When I was a student, current events was a standard part of the yearly curriculum. Though I remember few creative uses for the day’s newspaper cutouts, it did...
The Golden Rule Revisited
Has it been over 2000 years already? Time seems to fly by when you’re having so much fun. Of course, I’m talking about all those philosophical discussions that have taken place trying to figure out the secret to raising the moral child. Many of us feel it is of utmost importance for schools to be involved in this worthwhile pursuit; the question is in what capacity?
At times it has been argued that since moral values differed significantly from culture to culture it was off limits to even have such discussions regarding public school education. However, as discussed in my last post, this is not the case. In fact, there is a rather strong sense of agreement as to fundamental moral values, placing both the obligation and opportunity to enter the arena of moral education squarely on the shoulders of all educators.
So where do we begin? What is it we should be teaching? Do we need to teach our children what the fundamental rules are? Do we really need to design curriculum which teaches that it is wrong to hurt others without good reason? Do we have to spend time convincing students that they should not speak badly of others, not lie, not cheat? I think not.
Some may argue that we need no more than the Golden Rule. No, not the one that says that the one with the gold makes the rules, but the one that teaches that one should treat others as one would like others to treat oneself. Or, more cogently, in its negative form: One should not treat others in a fashion they do not wish to be treated. It’s so simple, so logical; who could argue? If you don’t want something done to you, why in the world would you think it’s OK to do it to others? However, if it’s all so simple and obvious, why do we find human behavior so frequently non-moral? What goes wrong and how can schools help?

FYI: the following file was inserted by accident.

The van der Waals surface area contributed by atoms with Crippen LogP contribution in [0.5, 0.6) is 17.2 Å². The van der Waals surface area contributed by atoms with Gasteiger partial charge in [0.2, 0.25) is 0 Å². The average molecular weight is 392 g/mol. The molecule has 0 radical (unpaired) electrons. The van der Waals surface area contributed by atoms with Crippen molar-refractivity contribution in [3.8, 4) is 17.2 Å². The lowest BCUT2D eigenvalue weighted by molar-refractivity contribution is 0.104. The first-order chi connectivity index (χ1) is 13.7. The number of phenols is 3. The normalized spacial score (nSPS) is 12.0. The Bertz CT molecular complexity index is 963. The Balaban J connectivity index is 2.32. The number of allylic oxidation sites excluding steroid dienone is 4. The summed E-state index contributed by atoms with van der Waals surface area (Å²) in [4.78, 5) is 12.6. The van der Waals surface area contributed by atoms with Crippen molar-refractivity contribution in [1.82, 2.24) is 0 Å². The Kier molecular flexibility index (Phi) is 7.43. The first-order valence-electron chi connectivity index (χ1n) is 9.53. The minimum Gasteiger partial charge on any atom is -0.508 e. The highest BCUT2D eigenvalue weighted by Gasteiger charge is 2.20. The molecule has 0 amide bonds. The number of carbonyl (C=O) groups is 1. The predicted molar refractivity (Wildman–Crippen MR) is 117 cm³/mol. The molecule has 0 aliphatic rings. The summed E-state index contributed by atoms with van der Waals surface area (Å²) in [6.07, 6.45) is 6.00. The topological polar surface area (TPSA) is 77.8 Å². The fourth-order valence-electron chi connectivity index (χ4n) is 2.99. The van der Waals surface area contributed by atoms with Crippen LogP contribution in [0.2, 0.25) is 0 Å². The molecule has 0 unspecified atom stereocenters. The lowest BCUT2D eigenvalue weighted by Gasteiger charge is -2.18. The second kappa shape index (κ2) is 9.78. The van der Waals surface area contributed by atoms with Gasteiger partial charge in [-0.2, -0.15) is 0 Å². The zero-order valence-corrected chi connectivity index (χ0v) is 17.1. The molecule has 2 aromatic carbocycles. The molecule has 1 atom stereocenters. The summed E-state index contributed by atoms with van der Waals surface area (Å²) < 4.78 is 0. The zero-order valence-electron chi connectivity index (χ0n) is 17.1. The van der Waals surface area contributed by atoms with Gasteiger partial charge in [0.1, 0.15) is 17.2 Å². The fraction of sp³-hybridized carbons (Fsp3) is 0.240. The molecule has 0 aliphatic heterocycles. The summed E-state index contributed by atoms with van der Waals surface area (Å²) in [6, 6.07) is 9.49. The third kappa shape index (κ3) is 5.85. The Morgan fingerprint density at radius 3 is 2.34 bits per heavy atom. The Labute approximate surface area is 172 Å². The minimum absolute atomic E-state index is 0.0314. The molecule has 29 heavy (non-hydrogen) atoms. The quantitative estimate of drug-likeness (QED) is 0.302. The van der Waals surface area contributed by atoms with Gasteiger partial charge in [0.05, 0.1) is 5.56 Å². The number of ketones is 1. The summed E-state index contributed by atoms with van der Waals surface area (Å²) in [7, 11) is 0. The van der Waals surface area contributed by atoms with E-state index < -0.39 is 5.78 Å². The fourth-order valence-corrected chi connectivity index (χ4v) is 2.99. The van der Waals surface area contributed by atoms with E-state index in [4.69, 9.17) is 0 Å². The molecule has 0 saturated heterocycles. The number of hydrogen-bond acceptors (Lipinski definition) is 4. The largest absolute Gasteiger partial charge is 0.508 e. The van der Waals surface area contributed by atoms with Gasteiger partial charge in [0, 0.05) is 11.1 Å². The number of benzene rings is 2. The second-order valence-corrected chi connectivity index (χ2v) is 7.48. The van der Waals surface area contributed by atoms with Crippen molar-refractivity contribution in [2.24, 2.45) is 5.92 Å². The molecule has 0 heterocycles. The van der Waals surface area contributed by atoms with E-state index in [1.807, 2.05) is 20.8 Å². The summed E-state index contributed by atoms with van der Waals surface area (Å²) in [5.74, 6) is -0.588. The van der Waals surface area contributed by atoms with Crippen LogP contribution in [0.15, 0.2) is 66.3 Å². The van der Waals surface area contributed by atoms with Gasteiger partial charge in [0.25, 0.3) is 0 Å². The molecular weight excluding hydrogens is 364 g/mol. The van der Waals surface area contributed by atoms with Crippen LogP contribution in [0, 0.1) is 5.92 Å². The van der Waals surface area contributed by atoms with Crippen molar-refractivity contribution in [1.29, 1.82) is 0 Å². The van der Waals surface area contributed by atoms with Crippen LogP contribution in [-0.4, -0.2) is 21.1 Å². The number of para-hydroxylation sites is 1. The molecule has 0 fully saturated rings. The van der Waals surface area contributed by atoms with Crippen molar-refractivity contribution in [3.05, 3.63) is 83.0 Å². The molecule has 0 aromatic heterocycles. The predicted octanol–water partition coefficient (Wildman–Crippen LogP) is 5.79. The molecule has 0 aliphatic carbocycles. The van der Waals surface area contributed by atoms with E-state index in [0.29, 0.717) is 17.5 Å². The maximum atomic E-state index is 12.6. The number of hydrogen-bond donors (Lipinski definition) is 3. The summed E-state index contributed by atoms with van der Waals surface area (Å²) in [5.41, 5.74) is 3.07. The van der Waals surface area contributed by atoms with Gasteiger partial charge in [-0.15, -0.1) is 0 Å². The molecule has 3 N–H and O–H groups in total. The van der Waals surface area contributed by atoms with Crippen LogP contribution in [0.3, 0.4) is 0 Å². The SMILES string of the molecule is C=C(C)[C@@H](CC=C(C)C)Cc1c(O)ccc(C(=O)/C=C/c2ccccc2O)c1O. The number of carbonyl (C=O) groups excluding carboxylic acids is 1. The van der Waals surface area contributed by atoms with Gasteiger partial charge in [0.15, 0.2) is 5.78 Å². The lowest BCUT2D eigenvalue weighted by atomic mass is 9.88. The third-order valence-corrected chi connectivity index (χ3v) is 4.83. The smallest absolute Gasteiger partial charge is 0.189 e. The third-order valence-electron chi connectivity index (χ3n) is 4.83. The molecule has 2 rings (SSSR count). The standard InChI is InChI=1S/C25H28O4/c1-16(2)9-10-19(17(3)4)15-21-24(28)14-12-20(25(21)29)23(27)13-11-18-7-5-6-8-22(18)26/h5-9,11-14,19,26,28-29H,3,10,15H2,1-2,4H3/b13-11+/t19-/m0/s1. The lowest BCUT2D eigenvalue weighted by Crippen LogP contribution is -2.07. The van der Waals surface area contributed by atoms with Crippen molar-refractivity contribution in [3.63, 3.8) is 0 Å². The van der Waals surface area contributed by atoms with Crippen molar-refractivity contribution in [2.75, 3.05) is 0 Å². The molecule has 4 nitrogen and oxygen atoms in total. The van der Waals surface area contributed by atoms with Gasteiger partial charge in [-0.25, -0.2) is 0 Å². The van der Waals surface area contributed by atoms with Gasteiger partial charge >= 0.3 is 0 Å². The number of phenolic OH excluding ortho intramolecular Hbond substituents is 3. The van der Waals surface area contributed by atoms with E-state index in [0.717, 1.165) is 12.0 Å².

Although it is obvious that one should never harm another unless one has good reasons, it is not at all obvious what constitutes good reasons. This is where moral behavior meets its greatest challenge. Morality suffers not on the level of its rules, but rather on the level of their implementation. One of the most important lessons, therefore, for schools to teach is how to implement the rules of moral behavior. But it seems so daunting a task. What truly constitutes good reasons? How or who decides? Can it be taught?
In my opinion, there are three areas on which moral education should focus. I will list them here and discuss them in my next posting.
1. Think before you act
2. Think the right way
3. Think the right things
As we will see, this is not as complicated as it sounds. Stay tuned.